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von Source


ACM Transactions on Mathematical Software

ACM Transactions on Mathematical Software (TOMS) is a quarterly scientific journal that aims to disseminate the latest findings of note in the field of numeric, symbolic, algebraic, and geometric computing applications. It has been published since March 1975 by the Association for Computing Machinery (ACM).

The journal is described as follows on the ACM Digital Library page:

ACM Transactions on Mathematical Software (TOMS) documents the theoretical underpinnings of numeric, symbolic, algebraic, and geometric computing applications. It focuses on analysis and construction of algorithms and programs, and the interaction of programs and architecture. Algorithms documented in TOMS are available as the Collected Algorithms of the ACM in print, on microfiche, on disk, and online.

The purpose was first stated by its founding editor, Professor John Rice, in the inaugural issue. The decision to found the journal came out of the 1970 Mathematical Software Symposium at Purdue University, also organized by Rice, who negotiated with both SIAM and the ACM regarding its publication.Algorithms described in the transactions are generally published in Collected Algorithms. Algorithms published in Collected Algorithms since 1975 (and some earlier ones) are available.

Authors publishing in ACM TOMS "are required to transfer the copyright to ACM upon acceptance of the algorithm for publication",[1] and ACM subsequently distributes the software under the ACM Software License Agreement, which is free of charge for noncommercial use only. (This restriction means that ACM TOMS software is not Free and open-source software according to The Free Software Definition or The Open Source Definition.)

The current co-Editors-in-Chief are Zhaojun Bai (University of California, Davis) and Wolfgang Bangerth (Colorado State University).

Bruce Perens

Bruce Perens (born around 1958) is an American computer programmer and advocate in the free software movement. He created The Open Source Definition and published the first formal announcement and manifesto of open source. He co-founded the Open Source Initiative (OSI) with Eric S. Raymond.In 2005, Perens represented Open Source at the United Nations World Summit on the Information Society, at the invitation of the United Nations Development Programme. He has appeared before national legislatures and is often quoted in the press, advocating for open source and the reform of national and international technology policy.

Perens is also an amateur radio operator, with call sign K6BP. He promotes open radio communications standards and open-source hardware.In 2016 Perens, along with Boalt Hall (Berkeley Law) professor Lothar Determann, co-authored "Open Cars" which appeared in the Berkeley Technology Law Journal.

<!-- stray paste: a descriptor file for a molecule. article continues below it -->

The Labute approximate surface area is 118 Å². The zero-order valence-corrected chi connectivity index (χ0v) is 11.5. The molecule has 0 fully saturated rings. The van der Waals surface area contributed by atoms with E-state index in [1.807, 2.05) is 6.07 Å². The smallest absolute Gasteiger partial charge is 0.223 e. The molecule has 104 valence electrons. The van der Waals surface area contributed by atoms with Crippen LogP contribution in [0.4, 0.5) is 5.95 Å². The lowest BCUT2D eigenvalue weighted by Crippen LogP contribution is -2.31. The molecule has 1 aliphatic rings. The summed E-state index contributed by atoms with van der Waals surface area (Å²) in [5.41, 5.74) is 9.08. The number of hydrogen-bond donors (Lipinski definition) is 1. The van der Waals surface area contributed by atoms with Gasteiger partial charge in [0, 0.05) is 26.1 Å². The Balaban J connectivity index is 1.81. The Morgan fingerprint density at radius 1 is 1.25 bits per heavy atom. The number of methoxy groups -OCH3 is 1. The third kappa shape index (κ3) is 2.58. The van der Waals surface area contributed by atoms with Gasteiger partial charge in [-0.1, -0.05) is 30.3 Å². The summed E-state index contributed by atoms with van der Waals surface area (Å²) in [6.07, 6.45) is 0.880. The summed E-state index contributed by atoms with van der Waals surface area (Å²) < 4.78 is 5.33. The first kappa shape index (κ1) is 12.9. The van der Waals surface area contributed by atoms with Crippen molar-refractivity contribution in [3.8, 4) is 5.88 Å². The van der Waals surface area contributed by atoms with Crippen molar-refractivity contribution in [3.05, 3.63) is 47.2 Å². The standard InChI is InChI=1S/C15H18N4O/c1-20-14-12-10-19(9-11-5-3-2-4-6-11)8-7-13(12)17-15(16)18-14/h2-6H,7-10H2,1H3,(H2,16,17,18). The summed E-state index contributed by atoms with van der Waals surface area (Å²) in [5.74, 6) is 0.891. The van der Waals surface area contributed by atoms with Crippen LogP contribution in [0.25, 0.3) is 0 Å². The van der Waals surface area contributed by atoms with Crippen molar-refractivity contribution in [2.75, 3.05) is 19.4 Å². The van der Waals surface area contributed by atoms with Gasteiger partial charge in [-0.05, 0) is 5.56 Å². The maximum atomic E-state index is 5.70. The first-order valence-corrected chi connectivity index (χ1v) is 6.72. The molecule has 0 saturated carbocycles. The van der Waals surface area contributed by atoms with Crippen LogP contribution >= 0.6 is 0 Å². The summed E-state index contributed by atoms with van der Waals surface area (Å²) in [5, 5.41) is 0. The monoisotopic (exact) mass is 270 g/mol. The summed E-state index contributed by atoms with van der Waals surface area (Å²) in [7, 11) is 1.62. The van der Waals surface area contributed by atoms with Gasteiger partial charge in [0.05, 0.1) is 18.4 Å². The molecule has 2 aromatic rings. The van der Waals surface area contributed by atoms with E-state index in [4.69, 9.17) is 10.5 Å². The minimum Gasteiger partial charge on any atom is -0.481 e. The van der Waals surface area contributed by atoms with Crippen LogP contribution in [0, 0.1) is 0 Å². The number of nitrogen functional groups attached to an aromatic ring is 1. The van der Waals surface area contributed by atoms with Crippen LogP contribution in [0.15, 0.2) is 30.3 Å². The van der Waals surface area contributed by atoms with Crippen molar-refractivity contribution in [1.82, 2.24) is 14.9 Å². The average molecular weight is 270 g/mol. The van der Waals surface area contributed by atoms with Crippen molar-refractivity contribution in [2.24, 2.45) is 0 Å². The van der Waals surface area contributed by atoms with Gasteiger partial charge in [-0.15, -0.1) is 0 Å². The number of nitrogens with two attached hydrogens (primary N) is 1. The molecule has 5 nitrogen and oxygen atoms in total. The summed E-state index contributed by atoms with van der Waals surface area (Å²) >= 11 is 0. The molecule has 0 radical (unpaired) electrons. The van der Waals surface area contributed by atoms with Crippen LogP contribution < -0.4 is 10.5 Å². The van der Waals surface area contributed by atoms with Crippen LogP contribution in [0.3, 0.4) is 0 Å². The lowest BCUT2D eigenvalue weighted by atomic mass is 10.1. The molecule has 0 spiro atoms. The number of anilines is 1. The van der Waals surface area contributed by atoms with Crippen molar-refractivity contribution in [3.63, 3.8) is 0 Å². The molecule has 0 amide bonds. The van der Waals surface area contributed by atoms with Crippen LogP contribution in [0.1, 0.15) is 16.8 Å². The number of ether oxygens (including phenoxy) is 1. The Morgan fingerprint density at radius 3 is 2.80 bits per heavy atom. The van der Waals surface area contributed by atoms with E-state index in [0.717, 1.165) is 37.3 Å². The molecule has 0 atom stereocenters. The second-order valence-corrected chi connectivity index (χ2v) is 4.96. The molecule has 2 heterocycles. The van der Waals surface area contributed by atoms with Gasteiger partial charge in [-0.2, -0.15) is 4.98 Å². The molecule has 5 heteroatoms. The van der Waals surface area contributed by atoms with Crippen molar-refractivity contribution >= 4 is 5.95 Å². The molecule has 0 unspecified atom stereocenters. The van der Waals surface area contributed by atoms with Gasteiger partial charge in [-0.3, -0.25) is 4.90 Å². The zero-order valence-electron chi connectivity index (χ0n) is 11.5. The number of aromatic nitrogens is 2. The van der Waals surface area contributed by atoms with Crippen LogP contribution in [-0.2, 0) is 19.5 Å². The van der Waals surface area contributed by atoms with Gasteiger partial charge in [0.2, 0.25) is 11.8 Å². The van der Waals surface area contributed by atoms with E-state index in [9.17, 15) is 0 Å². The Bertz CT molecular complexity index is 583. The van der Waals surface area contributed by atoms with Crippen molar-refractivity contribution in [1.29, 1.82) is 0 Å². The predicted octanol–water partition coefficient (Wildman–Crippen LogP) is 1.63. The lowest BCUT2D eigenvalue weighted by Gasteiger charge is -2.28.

In 2018 Perens founded the Open Research Institute (ORI), a non-profit research and development organization to address technologies involving Open Source, Open Hardware, Open Standards, Open Content, and Open Access to Research. ORI facilitate worldwide collaboration in the development of technology that would otherwise be restricted under national laws like ITAR and EAR.

Debian Free Software Guidelines

The Debian Free Software Guidelines (DFSG) is a set of guidelines that the Debian Project uses to determine whether a software license is a free software license, which in turn is used to determine whether a piece of software can be included in Debian. The DFSG is part of the Debian Social Contract.

Debian Social Contract

The Debian Social Contract (DSC) is a document that frames the moral agenda of the Debian project. The values outlined in the Social Contract provide the basic principles for the Debian Free Software Guidelines that serve as the basis of the Open Source Definition.

Debian believes the makers of a free software operating system should provide guarantees when a user entrusts them with control of a computer. These guarantees include:

Ensuring that the operating system remains open and free.

Giving improvements back to the community that made the operating system possible.

Not hiding problems with the software or organization.

Staying focused on the users and the software that started the phenomenon.

Making it possible for the software to be used with non-free software.

Fork (software development)

In software engineering, a project fork happens when developers take a copy of source code from one software package and start independent development on it, creating a distinct and separate piece of software. The term often implies not merely a development branch, but also a split in the developer community, a form of schism.Free and open-source software is that which, by definition, may be forked from the original development team without prior permission, without violating copyright law. However, licensed forks of proprietary software (e.g. Unix) also happen.

Free content

Free content, libre content, or free information, is any kind of functional work, work of art, or other creative content that meets the definition of a free cultural work.

Free license

A free license or open license is a license agreement which contains provisions that allow other individuals to reuse another creator's work, giving them four major freedoms. Without a special license, these uses are normally prohibited by copyright law or commercial license. Most free licenses are worldwide, royalty-free, non-exclusive, and perpetual (see copyright durations). Free licenses are often the basis of crowdsourcing and crowdfunding projects.

The invention of the term "free license" and the focus on the rights of users were connected to the sharing traditions of the hacker culture of the 1970s public domain software ecosystem, the social and political free software movement (since 1980) and the open source movement (since the 1990s). These rights were codified by different groups and organizations for different domains in Free Software Definition, Open Source Definition, Debian Free Software Guidelines, Definition of Free Cultural Works and the The Open Definition. These definitions were then transformed into licenses, using the copyright as legal mechanism. Since then, ideas of free/open licenses spread into different spheres of society.